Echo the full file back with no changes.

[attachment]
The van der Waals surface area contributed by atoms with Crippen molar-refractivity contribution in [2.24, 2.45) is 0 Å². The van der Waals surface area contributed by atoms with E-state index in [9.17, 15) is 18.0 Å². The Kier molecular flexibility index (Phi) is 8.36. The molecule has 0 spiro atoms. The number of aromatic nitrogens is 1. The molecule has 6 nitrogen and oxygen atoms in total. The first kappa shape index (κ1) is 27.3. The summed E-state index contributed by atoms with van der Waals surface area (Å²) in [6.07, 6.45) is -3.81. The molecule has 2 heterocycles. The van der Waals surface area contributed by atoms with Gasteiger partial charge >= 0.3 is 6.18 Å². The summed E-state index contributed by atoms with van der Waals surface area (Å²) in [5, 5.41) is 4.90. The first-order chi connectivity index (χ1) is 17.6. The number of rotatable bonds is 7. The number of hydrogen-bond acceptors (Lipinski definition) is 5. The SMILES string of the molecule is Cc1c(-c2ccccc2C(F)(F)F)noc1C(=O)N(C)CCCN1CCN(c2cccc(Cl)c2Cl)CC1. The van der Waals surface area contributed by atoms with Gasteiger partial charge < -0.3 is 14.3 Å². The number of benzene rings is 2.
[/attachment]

The van der Waals surface area contributed by atoms with Crippen molar-refractivity contribution in [2.24, 2.45) is 0 Å². The van der Waals surface area contributed by atoms with E-state index in [9.17, 15) is 18.0 Å². The Kier molecular flexibility index (Phi) is 8.36. The molecule has 0 spiro atoms. The number of aromatic nitrogens is 1. The molecule has 6 nitrogen and oxygen atoms in total. The first kappa shape index (κ1) is 27.3. The summed E-state index contributed by atoms with van der Waals surface area (Å²) in [6.07, 6.45) is -3.81. The molecule has 2 heterocycles. The van der Waals surface area contributed by atoms with Gasteiger partial charge >= 0.3 is 6.18 Å². The summed E-state index contributed by atoms with van der Waals surface area (Å²) in [5, 5.41) is 4.90. The first-order chi connectivity index (χ1) is 17.6. The number of rotatable bonds is 7. The number of hydrogen-bond acceptors (Lipinski definition) is 5. The SMILES string of the molecule is Cc1c(-c2ccccc2C(F)(F)F)noc1C(=O)N(C)CCCN1CCN(c2cccc(Cl)c2Cl)CC1. The van der Waals surface area contributed by atoms with Gasteiger partial charge < -0.3 is 14.3 Å². The number of benzene rings is 2.